Everyone knows that the real power in the North Bronx in ’63 was in the hands of the Italian Bowling League—big men wearing loud Hawaiian sport shirts who treated bowling sharks (who knew there was such a thing?) at Galasso’s Paradise Lanes the way local boys treated Fast Eddie in The Hustler. Dion and the Belmonts were making the greatest rock ‘n roll records of all time, and even the most terminal punks knew better than to mess with the Wongs, the Fordham Baldies or the Ducky Boys (“who roamed their turf like midget dinosaurs, brainless and fearless”).
I have no idea if the North Bronx of Philip Kaufman’s The Wanderers, taken from Richard Price’s novel of the same name, ever existed. It doesn’t matter. For two hours, this movie walks you into a neighborhood that’s scary and sad and hilarious and rings so true you want to step into the screen and crank the jukebox a little higher.
The soundtrack alone is worth the price of admission—it should have made Ben E. King’s “Stand By Me” a comeback hit eight years ago. Better still, Kaufman chose his camera shots with the same loving care he chose his music. There’s hardly a frame in The Wanderers you couldn’t freeze on your VCR and look at like a choice photo from your high school yearbook. Watch for ‘s expression when her boyfriend’s dancing with the new girl; PeeWee’s face when a drunker Terror joins the Marines; Richie Gennaro’s confusion as he looks through the bars in the windows of Gerde’s Folk City at a very young Bob Dylan singing “The Times They Are A-Changin’.”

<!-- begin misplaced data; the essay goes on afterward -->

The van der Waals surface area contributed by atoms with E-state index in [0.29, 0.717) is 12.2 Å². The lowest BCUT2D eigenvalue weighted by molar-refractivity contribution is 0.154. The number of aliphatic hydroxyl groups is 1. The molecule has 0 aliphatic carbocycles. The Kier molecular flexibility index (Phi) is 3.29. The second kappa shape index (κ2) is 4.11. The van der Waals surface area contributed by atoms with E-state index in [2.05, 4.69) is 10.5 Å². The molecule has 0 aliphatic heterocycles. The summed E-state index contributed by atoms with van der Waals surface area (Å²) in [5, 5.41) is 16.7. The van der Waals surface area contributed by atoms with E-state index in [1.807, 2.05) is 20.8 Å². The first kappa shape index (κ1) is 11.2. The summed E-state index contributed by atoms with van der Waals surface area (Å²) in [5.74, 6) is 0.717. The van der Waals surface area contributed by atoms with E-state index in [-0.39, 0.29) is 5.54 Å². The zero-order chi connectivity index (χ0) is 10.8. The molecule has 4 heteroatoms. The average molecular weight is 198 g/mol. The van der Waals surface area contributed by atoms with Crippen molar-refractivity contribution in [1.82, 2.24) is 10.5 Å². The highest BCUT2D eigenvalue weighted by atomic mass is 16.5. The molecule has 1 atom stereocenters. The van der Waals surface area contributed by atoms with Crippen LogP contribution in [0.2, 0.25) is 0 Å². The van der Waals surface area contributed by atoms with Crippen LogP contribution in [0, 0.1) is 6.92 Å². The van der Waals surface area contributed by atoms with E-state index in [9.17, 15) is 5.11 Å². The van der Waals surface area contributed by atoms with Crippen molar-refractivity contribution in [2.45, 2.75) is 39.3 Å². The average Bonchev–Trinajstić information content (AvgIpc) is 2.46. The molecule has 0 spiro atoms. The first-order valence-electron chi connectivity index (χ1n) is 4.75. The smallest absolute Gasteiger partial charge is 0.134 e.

This film cares about people. People are what neighborhoods—even in the North Bronx—are all about. In the hands of a less capable director, The Wanderers would have been a cartoon of violence and grotesquerie. Thanks to Kaufman, it’s an inner city American Graffiti. Thanks also to Richard Price, whose novel set the tone. Fans of Bruce Springsteen might be grateful that someone’s actually captured the spirit of The Wild, the Innocent, and the E-Street Shuffle on celluloid. For the kids of the North Bronx even the victories are bittersweet, and the defeats often fatal, but at least for this one time no one is patronizing them. In this movie without major actors, there are no minor characters.